Christian Bale said that due to the improvisational directing style of Adam McKay, he had to do more research for this film than any other film he's done. In order to ad-lib in character, Bale not only needed to have Dick Cheney's mannerisms and vernacular down, but he also had to know which policies, their instances, and abbreviations the Vice President would be aware of at any given moment in his life.

Christian Bale gained 45 pounds, shaved his head, bleached his eyebrows and exercised to thicken his neck for his role as Cheney. Bale said he achieved his hefty physique for the film by eating a lot of pies.

As Cheney has had well-documented heart problems for most of his adult life, Christian Bale had to study heart attack prevention as part of his method--his tips ended up saving Adam McKay's life, as he suffered a heart attack during post-production.

Director Adam McKay suffered a mild heart attack during post-production. He decided to include black-and-white footage of the procedure to insert the stent in his heart, considering this to be his cameo. McKay attributed his heart attack to gaining weight and increasing his cigarette smoking under the pressure of the shoot, and resolved to quit smoking.

The film correctly credits (or blames) Frank Luntz for inventing the terms 'climate change' and 'death tax'.

It was revealed that Amy Adams stayed in character during filming, especially keeping her character's distinct voice. She would even have political debates with the director while maintaining the voice. Adams revealed that it was the first time she stayed in character throughout filming.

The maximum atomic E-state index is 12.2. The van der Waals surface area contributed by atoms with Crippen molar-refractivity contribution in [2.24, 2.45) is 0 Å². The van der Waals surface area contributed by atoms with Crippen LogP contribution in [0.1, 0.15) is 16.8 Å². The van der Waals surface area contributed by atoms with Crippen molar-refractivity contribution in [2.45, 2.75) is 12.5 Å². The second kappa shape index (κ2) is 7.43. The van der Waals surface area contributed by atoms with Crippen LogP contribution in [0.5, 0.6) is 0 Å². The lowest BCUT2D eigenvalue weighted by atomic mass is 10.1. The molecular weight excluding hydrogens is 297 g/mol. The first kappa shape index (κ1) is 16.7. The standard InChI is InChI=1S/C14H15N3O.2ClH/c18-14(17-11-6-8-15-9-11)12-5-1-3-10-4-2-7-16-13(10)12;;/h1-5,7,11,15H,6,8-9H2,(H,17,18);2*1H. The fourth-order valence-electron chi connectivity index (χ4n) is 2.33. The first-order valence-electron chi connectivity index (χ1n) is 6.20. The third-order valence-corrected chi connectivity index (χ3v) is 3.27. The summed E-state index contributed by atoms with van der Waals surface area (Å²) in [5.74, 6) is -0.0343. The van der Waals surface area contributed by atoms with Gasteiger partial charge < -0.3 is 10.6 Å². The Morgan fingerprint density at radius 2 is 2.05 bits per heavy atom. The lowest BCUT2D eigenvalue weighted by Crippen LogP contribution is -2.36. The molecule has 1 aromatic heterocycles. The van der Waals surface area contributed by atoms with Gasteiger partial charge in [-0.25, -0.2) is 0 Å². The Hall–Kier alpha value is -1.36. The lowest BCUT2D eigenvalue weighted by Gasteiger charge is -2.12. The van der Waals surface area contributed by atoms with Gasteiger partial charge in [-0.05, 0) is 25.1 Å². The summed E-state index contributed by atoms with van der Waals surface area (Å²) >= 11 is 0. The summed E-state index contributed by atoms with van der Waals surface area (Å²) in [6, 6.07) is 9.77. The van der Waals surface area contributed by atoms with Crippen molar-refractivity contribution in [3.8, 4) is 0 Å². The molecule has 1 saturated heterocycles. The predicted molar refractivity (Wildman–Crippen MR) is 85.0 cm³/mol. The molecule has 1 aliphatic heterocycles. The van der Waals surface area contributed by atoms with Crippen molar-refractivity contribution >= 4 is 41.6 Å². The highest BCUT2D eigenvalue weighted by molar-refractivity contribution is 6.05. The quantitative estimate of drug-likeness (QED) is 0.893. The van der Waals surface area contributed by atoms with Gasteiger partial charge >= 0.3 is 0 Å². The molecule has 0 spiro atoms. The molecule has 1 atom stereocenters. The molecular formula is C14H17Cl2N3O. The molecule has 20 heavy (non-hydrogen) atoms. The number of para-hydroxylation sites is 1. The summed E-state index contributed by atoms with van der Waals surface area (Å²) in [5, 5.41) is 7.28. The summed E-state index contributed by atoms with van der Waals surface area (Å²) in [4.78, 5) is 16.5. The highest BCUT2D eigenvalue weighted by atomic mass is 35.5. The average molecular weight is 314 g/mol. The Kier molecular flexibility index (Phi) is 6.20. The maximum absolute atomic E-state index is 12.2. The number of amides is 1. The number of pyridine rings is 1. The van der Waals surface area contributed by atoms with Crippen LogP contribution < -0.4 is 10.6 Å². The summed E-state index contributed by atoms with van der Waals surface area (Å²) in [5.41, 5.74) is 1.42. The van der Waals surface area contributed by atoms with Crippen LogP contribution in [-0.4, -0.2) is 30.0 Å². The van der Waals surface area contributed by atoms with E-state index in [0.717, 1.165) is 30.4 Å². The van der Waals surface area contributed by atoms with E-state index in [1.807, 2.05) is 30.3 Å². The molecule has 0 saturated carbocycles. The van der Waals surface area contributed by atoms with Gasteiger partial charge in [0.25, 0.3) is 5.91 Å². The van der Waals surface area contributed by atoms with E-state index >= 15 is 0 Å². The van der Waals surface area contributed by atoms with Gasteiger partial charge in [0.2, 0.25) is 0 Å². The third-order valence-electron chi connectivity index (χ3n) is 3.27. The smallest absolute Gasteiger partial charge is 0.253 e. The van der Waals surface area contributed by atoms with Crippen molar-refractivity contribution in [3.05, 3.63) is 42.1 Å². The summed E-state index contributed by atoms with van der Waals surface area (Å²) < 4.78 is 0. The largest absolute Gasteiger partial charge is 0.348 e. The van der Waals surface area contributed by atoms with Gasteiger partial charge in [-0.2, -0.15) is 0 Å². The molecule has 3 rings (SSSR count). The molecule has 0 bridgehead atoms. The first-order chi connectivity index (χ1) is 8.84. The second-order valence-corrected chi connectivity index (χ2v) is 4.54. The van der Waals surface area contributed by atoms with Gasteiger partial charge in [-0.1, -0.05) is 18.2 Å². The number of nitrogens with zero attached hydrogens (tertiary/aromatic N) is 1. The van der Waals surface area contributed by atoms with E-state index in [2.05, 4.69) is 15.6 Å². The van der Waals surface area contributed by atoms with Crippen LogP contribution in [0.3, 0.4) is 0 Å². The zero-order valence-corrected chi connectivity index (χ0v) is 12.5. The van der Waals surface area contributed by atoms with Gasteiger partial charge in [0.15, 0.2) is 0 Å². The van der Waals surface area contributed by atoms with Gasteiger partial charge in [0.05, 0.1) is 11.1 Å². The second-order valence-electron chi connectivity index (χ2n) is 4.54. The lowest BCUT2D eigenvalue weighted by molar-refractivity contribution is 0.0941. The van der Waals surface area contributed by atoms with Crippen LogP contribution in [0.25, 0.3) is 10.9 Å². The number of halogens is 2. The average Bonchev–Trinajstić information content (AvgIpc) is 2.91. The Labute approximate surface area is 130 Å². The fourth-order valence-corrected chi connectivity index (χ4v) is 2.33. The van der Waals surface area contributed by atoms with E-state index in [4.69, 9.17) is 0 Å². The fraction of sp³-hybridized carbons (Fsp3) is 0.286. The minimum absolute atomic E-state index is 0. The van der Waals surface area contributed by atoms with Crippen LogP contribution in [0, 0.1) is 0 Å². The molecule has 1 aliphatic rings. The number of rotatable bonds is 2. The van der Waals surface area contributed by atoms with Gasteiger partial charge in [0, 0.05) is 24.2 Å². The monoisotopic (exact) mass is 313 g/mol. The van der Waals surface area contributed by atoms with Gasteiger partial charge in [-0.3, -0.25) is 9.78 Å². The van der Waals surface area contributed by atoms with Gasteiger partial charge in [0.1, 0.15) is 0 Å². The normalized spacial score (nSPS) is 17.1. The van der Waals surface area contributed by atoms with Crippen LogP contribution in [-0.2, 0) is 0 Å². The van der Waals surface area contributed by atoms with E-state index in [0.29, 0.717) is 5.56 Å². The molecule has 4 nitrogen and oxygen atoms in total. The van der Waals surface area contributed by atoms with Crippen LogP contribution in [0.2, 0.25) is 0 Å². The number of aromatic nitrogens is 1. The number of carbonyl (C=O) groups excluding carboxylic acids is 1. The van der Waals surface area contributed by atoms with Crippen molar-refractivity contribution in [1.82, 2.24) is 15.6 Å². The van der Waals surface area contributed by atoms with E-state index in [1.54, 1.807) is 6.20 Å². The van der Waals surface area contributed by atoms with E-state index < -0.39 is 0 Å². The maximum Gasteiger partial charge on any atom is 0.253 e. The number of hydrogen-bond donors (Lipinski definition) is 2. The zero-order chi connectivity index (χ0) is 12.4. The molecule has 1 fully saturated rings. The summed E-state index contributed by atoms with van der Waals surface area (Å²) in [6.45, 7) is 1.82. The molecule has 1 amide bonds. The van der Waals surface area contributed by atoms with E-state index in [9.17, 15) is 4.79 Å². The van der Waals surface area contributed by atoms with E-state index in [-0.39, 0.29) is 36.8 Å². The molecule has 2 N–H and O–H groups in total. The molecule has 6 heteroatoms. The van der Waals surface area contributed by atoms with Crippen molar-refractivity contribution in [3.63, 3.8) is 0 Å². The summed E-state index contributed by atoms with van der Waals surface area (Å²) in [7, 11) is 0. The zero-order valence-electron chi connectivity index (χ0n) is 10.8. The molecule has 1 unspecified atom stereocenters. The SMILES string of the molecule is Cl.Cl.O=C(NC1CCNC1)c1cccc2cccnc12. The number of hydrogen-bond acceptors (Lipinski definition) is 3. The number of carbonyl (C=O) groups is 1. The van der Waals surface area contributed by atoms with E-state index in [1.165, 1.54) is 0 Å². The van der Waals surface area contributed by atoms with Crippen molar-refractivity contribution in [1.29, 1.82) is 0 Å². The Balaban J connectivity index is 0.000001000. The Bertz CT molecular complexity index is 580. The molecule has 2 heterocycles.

Sam Rockwell's biggest physical concern was George W. Bush's "lip forward" method of speaking. He requested prosthetic in the mouth region, in addition to the entirely prosthetic nose he wore for the film.

Christian Bale claimed this was the first time he used a nutritionist to help with weight gain, as he was more concerned with maintaining his health than when he was a younger man.

Christian Bale was Adam McKay's only choice to play Dick Cheney. Having worked together on The Big Short (2015), McKay was impressed by Bale's ability to psychologically break a character apart and put them together again. McKay said, "The second I thought of doing the movie, I knew right away, the most exciting person to play him is Christian".

Christian Bale and Dick Cheney have the same birthday: January 30.

The cast filmed a musical sequence, but it was cut in editing after McKay decided to shift to a more serious tone.

The more Adam McKay plunged into Dick Cheney's political career, the more he realized that he had a lasting and considerable influence on contemporary American politics. His mission, in his eyes, was to write a scenario that goes beyond political beliefs and addresses universal themes.

Upon accepting his Golden Globe award, Bale joked: "Thank you to Satan for giving (him) inspiration on how to play this role".

While Christian Bale and makeup artist Greg Cannom were trying to develop the look of Dick Cheney, the actor focused on appropriating the character. According to executive producer Jeff G. Waxman, Bale studied Cheney by viewing every single one of his interventions and interviews.

Daughter and son-in-law (and White House advisors) to President Donald Trump, Ivanka Trump and Jared Kushner, attended a showing of Vice, but left halfway through the film. Their motives for leaving the film early are unknown.